Reconnecting Anew

It’s time to climb out from under the rock! If you haven’t already started, begin reconnecting with people. In the past 15 months, there has been a decided change in how we stayed in touch with people who matter to us. During this month of June, we’re going to explore how you can relaunch these connections.

Today’s focus is on how to get started. Of course, you can randomly reach out to people, but after a few weeks the randomness will keep you from making progress. Make a list of 20 people and commit to reaching out to an average of five people a week for this month.

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Is the Client Really Always Right?

The adage “the client is always right” does not carry the heft that it used to…but it still bears the same kind of angst when deciding how to handle delicate or difficult situations involving our employees.

I’ve had clients who are militantly defensive of their clients, even if it’s to the detriment of a solid performing employee. And there are others who passionately support their people to the irritation of a disgruntled client.

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Client Service 2.0

I don’t know what it is about the last few weeks, but I’ve experienced an onslaught of bad customer service. Here is a sampling of these unexpectedly unfortunate instances.

+ A flowering plant arrived dead from a reputable florist: “We’re sorry you were disappointed”.

+ Bathtub drain backed up in a hotel: “Oh, that happens sometimes”.

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Are You a Good Boss?

A recent episode of The McKinsey Podcast focused on how a boss has a direct impact on health, happiness, and productivity. Now that’s quite a bit of influence when you think about it!

Tera Allas, McKinsey’s director of research and economics for its UK and Ireland office summarized the research. Happiness on the job is the second most important factor (after health and mental health) for overall life satisfaction. And an employee’s relationship with the boss is pivotal to job happiness.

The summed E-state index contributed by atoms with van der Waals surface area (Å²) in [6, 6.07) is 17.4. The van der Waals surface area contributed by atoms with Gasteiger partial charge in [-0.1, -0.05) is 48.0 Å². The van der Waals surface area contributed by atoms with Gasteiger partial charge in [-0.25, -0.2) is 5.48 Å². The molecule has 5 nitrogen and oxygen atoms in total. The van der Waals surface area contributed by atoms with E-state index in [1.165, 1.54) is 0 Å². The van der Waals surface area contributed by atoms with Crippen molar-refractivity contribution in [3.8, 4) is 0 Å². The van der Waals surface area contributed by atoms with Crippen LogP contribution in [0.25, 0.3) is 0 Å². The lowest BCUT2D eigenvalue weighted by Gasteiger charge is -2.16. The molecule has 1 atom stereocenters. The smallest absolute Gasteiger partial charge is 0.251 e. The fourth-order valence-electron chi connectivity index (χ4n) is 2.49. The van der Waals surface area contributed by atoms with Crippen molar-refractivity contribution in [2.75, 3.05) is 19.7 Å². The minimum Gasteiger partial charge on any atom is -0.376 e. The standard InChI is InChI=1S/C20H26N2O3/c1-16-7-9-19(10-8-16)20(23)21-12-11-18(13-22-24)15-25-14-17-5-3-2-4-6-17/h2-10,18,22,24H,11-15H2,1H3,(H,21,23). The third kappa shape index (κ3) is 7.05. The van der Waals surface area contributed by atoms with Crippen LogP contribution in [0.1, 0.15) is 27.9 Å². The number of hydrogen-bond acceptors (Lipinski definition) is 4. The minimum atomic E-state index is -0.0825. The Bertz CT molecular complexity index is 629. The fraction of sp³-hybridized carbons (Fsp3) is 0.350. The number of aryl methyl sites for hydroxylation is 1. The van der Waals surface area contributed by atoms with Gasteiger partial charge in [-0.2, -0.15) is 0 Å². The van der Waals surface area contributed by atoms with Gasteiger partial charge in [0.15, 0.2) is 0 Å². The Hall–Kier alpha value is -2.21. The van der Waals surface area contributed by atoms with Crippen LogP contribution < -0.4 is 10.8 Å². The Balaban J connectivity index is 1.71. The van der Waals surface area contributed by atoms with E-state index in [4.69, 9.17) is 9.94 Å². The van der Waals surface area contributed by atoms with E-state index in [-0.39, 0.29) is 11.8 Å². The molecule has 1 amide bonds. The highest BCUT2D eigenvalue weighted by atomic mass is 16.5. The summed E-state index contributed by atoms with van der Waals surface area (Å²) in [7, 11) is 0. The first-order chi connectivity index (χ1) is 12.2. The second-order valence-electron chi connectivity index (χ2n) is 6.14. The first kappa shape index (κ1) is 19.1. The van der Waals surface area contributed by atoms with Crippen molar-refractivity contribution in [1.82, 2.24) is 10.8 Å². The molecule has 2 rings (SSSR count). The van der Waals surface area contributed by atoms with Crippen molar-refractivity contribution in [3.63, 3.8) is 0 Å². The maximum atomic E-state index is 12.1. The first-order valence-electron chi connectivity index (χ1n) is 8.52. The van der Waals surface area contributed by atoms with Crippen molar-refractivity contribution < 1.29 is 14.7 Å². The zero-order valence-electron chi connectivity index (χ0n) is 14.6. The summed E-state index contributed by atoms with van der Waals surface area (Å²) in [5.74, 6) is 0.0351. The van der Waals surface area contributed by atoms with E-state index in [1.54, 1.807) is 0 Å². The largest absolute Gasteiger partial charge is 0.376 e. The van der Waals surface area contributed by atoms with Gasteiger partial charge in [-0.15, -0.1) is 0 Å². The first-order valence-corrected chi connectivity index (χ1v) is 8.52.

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Overcoming Blind Spots

Have you ever noticed when someone seems clueless about how he is perceived by others? This inevitably results in breakdowns in communication, especially from a person who isn’t aware of the problem.

Keep in mind that people want to communicate effectively. After all, they’re not sitting at their desks thinking about how they can be a bad listener in the morning meeting!

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State of Workplace Morale

People seem to be chomping at the bit to “return to normal”, even though things are still far from normal. Economic good news, wider spread access to vaccines, and more variety in activities than we’ve had in a year have all contributed to this yearning.

Zeroing in on some of the economic news: last week the Labor Department reported that job openings surged to a two-year high and the March jobs report indicated that 916,000 new jobs were added in March.

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Spring Inventory

One of the consequences of working remotely during the pandemic is that some of your management skills may have eroded. Although you may have picked up some new ones, some of your old standbys may have atrophied.

Spring is the time for renewal, so why not use this time to take inventory of your skills? Everyone is different, so here are some questions to start your thought process. Chances are that these ideas will generate others that are unique to you.

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Wellbeing and Engagement

Gallup recently published an article, “The Wellbeing Engagement Paradox of 2020.” They report that in contrast to more normal times, the somewhat inverse relationship between wellbeing and engagement diverged in 2020, creating new challenges for leaders.

Not surprisingly, many Americans view their wellbeing as more distressful. The myriad pandemic related personal issues from isolation to stress to worry, as well as external factors, such as social justice issues all contributed.

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Do I Have Your Attention?

Good leaders know the importance of being present and listening well. Over the past year, these attributes have been further challenged since we haven’t been face-to-face. And the big change came when most conversations and meetings morphed into video.

We talk of “Zoom fatigue” as a general term applying to all video encounters. This is a real syndrome and it has multiple facets. For one thing, we’re staring at others on screen, which is looking at pixels which becoming tiring. It’s also not “normal” to be looking at everyone – and yourself – all the time, which would not be happening if we were in person or on a teleconference.

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